Deadline approaches for grants to remove or maintain aging dams

 

By Yanjie Wang

State grants provide the funds for agencies to address Michigan’s aging dams. Photo: Michigan’s DEQ

The Michigan Department of Natural Resources will spend $2.35 million for its dam management program in 2013, the first time the department has been granted money by the Legislature to address problems of aging dams.

The program will focus on dam removals and maintenance. Individuals, nonprofit organizations, and state and local government agencies would be eligible for grants.

Michigan has more than 2,600 dams. More than 90 percent of them will reach or exceed their designed life by 2020, according to the department.

Chris Freiburger, coordinator of the program, said many were built since the 1830s for purposes such as power generation and millponds.

“Chunks of dams lacked regular maintenance because they don’t serve an economic purpose any more,” Freiburger said. “That would bring about safety and environment concerns such as water leaking.”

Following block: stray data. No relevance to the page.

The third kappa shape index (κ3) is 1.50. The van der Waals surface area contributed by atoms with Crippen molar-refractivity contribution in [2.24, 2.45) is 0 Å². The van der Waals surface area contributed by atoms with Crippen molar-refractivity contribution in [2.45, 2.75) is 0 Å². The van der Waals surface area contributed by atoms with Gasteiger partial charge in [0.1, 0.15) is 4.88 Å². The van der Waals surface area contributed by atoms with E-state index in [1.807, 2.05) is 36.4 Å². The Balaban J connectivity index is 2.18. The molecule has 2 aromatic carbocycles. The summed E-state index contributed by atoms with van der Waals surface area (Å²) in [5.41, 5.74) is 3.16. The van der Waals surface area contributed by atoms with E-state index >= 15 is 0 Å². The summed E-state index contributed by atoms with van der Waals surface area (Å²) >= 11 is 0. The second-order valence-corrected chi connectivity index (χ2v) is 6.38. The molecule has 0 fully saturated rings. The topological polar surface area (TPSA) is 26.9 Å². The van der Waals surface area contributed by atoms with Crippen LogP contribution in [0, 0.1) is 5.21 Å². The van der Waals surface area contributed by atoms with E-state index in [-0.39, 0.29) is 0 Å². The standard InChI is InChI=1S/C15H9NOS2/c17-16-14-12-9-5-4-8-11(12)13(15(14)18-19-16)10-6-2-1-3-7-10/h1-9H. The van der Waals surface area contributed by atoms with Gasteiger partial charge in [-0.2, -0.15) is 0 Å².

Three hundred dams were identified by the Department of Environment Quality at the highest level of potential failure, which could cause severe property damage and death.

Bryan Burroughs, executive director of Michigan Trout Unlimited in DeWitt, said many dams could have catastrophic failures.

“Nearly all dams were built of earth, rocks and wood, and they were not concrete,” he said. “They would be penetrated by time.”

In 2003, the Silver Lake dam on the Dead River near Marquette failed, releasing flood water and causing an evacuation

The Silver Lake dam on the Dead River. Photo: Michigan’s DNR

of 1,800 nearby residents, and $100 million in damages and other economic losses.

Another impact of aging dams is negative influence on natural resources.

“A river system is defined as a function of flowing nature of water,” Burroughs said.

Burroughs said that the benefits dams contribute resulted in the public’s ignorance about potential dangers. And it was not until the 1960s that scientists started studying what impacts dams have for rivers.

A study by the Michigan Public Sector Consultants in 2007 found that potential consequences included dam failure, changed to a river’s ecosystem and blocked fish passage.

Joanne Barnard, executive director for the Barry Conservation District, said her community had removed two dams in the past, the National Dam of Thornapple and the Morgan Dam in Maple Hill.

“The Thornapple dam couldn’t be utilized for any purpose and it was in bad shape,” she said. “ By removing that, we can reconnect the river and create a fish path in the river.”

She said that the community must agree to remove dams but lack of funding is a difficulty.

The deadline for grant applications is Dec. 1.

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